Do Fish Get Yellow Fat Disease?
E.M. Wood & W.T. Yasutake (“Ceroid in Fish,” American Journal of Pathology, Jun. 1956) wrote …
“Ceroid originally was considered a characteristic and specific microscopic finding in experimental hepatic cirrhosis of dietary origin. Later, however, it was established that dietary cirrhosis could be produced without ceroid and that cod-liver oil enhanced the formation of the pigment. Endicott reported that prolonged in vitro oxidation of cod liver oil enhanced the formation of the pigment. Endicott reported that prolonged in vitro oxidation of cod-liver oil or linseed oil by potassium bichromate produced acid-fast material similar to ceroid. He noted that these oils, when injected into rats, gradually acquired acid-fastness. Victor and Pappenheimer confirmed that dietary cirrhosis unaccompanied by pigmentary deposits could be produced. They noted that ceroid was not dependent either upon fatty changes in liver cells or upon cirrhosis and that vitamin E retarded the appearance of the pigment. They described ceroid for the first time in humans, in 4 cases ‘of profound nutritional disorder.’ They also found acid-fast pigments in many routine human necropsy cases. Similar pigments were found in 55 per cent of 38 cases of Laennec’s cirrhosis.”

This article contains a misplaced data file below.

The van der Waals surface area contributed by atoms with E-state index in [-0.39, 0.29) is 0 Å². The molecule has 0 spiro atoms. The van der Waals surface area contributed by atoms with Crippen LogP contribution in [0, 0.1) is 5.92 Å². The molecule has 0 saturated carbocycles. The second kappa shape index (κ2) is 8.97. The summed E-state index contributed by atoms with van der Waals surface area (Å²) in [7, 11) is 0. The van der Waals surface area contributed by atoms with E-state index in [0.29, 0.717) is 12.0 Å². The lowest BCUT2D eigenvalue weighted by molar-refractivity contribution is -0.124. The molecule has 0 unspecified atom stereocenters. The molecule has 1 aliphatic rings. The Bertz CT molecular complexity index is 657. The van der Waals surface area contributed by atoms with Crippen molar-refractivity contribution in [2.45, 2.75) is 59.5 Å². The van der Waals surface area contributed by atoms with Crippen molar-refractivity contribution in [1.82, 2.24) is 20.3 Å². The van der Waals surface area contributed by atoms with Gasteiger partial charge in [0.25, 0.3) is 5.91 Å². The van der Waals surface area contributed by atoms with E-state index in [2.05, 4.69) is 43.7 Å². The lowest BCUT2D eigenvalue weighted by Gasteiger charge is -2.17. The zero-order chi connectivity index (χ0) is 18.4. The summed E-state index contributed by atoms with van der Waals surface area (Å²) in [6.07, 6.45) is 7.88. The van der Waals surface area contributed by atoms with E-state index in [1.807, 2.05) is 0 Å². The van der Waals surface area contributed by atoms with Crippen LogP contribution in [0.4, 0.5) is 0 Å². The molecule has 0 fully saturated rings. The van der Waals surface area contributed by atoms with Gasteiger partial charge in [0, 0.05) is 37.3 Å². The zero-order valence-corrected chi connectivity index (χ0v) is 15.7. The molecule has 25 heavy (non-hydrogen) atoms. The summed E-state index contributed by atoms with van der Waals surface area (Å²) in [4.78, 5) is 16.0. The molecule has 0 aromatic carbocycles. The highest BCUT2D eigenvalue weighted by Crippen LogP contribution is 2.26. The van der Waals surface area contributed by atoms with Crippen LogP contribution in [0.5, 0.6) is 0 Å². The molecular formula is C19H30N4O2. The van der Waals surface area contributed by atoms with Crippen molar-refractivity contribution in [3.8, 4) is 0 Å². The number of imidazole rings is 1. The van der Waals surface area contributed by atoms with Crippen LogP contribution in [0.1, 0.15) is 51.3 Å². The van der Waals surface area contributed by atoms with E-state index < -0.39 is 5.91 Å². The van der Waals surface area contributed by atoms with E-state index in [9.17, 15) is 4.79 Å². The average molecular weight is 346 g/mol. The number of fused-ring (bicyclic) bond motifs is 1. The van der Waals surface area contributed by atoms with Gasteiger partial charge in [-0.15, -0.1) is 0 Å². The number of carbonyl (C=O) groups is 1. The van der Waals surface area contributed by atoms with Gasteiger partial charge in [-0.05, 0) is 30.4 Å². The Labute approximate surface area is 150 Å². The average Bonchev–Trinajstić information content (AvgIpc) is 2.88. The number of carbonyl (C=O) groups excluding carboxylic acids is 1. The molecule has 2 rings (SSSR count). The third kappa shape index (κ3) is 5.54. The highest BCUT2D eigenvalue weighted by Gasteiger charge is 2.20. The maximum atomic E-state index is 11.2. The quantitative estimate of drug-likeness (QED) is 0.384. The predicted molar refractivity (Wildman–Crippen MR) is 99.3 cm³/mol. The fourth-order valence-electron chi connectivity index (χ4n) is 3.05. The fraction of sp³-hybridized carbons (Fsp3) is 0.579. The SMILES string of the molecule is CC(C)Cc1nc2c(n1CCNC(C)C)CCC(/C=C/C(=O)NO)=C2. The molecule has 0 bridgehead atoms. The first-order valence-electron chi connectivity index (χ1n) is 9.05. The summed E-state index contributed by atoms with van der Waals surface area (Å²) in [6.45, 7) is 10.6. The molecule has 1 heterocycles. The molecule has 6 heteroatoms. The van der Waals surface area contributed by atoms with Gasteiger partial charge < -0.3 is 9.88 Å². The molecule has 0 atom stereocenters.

According to the same source …
“The mass of data relating ceroid formation to unsaturated fatty acids, particularly those of fish products such as cod-liver oil, led naturally to the question of the occurrence of ceroid in fish.”
The answer is YES.
Fish are prone to Yellow Fat Disease too!
For example, at the Fish and Wildlife Service in Kearneysville, West Virginia …
Fresh beef spleen was removed from the diet (fresh beef spleen, fresh beef liver, dry feeds, wheat middlings, yeast, sodium chloride) of fingerling rainbow trout, and replaced by “11.1 parts of fish meal.’
The result was subnormal growth, high mortality, and pigment “scattered throughout the spleen.”
According to Jack Kruse (“Biohacking ‘Time’ with Methylene Blue,” Apr. 8, 2016) …
“DHA has never been replaced one time in 600 million years of eukaryotic evolution. ASK YOURSELF WHY WE HAVE THIS CHEMICAL PERMANENCE during massive evolutionary change over the same timescales. When Peskin, Peat, and Rowen can answer that … come talk to me.”
Scientists claim that land plants “avoid DHA/EPA altogether, replacing these highly unsaturated chains in their light-harvesting membranes with polyunsaturated chains featuring a maximum of two to three double bonds.”
Also, eukarotes didn’t evolve in the ocean — they evolved on land, so highly-unsaturated fatty acids are likely an example of PARALLEL EVOLUTION.
Besides DHA being around for “600 million years of eukaryotic evolution,” Yellow Fat Disease has probably also been around to keep DHA company.
Leprosy has been around for millions of years too, which doesn’t automatically make it our highest choice.